Tuesday, October 4, 2016

The Neighborhood's Elusive Cooper's Hawk

Alright, the Cooper's Hawk(s) (Accipiter cooperii) in my neighborhood are not really that elusive; they're actually a surprisingly common sight around Stanislaus State's campus.  I often see one while walking the dogs, I just never seem to have my camera with me at the right moment.  So, I was excited to get this photo - not the best photo, with the telephone wire and all, but it will do for now.  We can say that it symbolizes how well this "woodland" hawk, so perfectly designed to fly swiftly through trees hunting prey, has adapted to life in town.
It was last summer when I learned that at least one Cooper's Hawk had taken up residence nearby, somewhere in the vicinity of Stanislaus State University.  Its loud call in the mornings was the first clue, and shortly afterwards I spotted the hawk for the first time.  More than once I've had to explain to neighbors that I was watching a hawk, as I stood in a conspicuous spot with binoculars trained on a tree or telephone pole.  Twice I've seen a Cooper's Hawk along the side of the road (quiet, residential streets) with its prey - once a pigeon, the second time a dove.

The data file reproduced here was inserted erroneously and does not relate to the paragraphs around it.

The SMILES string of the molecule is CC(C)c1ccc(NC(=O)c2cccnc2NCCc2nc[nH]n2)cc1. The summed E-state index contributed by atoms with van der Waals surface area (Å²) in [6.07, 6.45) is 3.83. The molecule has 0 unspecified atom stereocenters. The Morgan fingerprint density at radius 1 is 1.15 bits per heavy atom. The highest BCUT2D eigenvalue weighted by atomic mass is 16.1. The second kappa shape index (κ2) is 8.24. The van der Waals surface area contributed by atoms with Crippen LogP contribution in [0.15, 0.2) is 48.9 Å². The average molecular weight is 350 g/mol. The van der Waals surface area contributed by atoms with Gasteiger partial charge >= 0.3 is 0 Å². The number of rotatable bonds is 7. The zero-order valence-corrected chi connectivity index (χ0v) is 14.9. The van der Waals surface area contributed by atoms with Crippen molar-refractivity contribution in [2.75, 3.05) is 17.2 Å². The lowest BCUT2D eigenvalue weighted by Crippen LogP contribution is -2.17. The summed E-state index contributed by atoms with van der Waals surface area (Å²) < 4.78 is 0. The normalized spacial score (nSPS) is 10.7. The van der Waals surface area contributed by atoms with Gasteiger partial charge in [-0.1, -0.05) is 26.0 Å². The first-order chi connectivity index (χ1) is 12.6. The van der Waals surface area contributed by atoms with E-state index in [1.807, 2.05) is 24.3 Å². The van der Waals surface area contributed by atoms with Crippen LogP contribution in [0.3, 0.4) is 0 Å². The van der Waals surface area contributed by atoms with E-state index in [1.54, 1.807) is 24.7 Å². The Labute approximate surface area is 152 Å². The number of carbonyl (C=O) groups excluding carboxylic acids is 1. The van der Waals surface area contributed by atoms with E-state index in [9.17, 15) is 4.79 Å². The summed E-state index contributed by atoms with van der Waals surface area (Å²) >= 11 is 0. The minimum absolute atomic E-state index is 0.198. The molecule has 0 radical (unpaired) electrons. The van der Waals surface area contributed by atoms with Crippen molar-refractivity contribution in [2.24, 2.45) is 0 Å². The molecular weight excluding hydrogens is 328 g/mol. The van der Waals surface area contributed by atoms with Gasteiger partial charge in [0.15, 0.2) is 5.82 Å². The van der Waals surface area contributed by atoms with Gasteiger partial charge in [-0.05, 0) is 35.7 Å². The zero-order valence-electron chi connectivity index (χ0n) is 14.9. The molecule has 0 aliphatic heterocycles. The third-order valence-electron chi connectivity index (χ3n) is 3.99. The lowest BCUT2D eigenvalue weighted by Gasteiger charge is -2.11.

Early this summer, I discovered there is not only one, but at least two Cooper's Hawks in the neighborhood: a breeding pair!  One evening while walking the dogs (without my camera, of course) we saw four juvenile Cooper's Hawks just learning to fly, fluttering from limb to limb in a stand of trees.  One of the goals when the campus of Stanislaus State was landscaped years ago was to create an "urban forest."  And it would seem that the presence of a family of Cooper's Hawks, as well as Red-shouldered Hawks (more in another post), which are both birds typically associated with tall trees and woodlands, is a good indication of success.  It's wonderful to see birds like our beautiful family of Cooper's Hawks thriving in our neighborhood.  Certainly there is no shortage of prey in town, in the form of introduced European Starlings, Eurasian Collared Doves and Rock Pigeons!

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